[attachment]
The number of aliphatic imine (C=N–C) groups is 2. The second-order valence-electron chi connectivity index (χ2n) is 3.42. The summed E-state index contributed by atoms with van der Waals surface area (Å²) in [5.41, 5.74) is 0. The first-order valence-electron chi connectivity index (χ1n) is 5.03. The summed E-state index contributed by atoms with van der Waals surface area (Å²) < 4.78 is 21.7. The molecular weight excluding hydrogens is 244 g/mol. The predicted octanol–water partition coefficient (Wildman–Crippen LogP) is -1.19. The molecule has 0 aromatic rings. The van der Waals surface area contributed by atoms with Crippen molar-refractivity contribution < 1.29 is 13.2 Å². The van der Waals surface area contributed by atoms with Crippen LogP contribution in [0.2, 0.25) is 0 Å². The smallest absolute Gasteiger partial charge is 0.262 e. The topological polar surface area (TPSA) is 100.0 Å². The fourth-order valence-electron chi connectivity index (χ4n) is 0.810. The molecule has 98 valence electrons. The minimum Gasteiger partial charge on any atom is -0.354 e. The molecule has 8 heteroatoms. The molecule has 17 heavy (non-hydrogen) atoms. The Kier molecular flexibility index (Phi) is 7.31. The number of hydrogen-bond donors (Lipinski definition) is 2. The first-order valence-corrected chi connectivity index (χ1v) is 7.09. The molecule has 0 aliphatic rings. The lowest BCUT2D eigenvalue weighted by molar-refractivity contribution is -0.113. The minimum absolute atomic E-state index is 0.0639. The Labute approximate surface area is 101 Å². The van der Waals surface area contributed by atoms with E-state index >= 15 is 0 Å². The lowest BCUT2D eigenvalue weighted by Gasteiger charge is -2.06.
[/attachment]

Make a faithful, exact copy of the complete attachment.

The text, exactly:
The number of aliphatic imine (C=N–C) groups is 2. The second-order valence-electron chi connectivity index (χ2n) is 3.42. The summed E-state index contributed by atoms with van der Waals surface area (Å²) in [5.41, 5.74) is 0. The first-order valence-electron chi connectivity index (χ1n) is 5.03. The summed E-state index contributed by atoms with van der Waals surface area (Å²) < 4.78 is 21.7. The molecular weight excluding hydrogens is 244 g/mol. The predicted octanol–water partition coefficient (Wildman–Crippen LogP) is -1.19. The molecule has 0 aromatic rings. The van der Waals surface area contributed by atoms with Crippen molar-refractivity contribution < 1.29 is 13.2 Å². The van der Waals surface area contributed by atoms with Crippen LogP contribution in [0.2, 0.25) is 0 Å². The smallest absolute Gasteiger partial charge is 0.262 e. The topological polar surface area (TPSA) is 100.0 Å². The fourth-order valence-electron chi connectivity index (χ4n) is 0.810. The molecule has 98 valence electrons. The minimum Gasteiger partial charge on any atom is -0.354 e. The molecule has 8 heteroatoms. The molecule has 17 heavy (non-hydrogen) atoms. The Kier molecular flexibility index (Phi) is 7.31. The number of hydrogen-bond donors (Lipinski definition) is 2. The first-order valence-corrected chi connectivity index (χ1v) is 7.09. The molecule has 0 aliphatic rings. The lowest BCUT2D eigenvalue weighted by molar-refractivity contribution is -0.113. The minimum absolute atomic E-state index is 0.0639. The Labute approximate surface area is 101 Å². The van der Waals surface area contributed by atoms with E-state index >= 15 is 0 Å². The lowest BCUT2D eigenvalue weighted by Gasteiger charge is -2.06.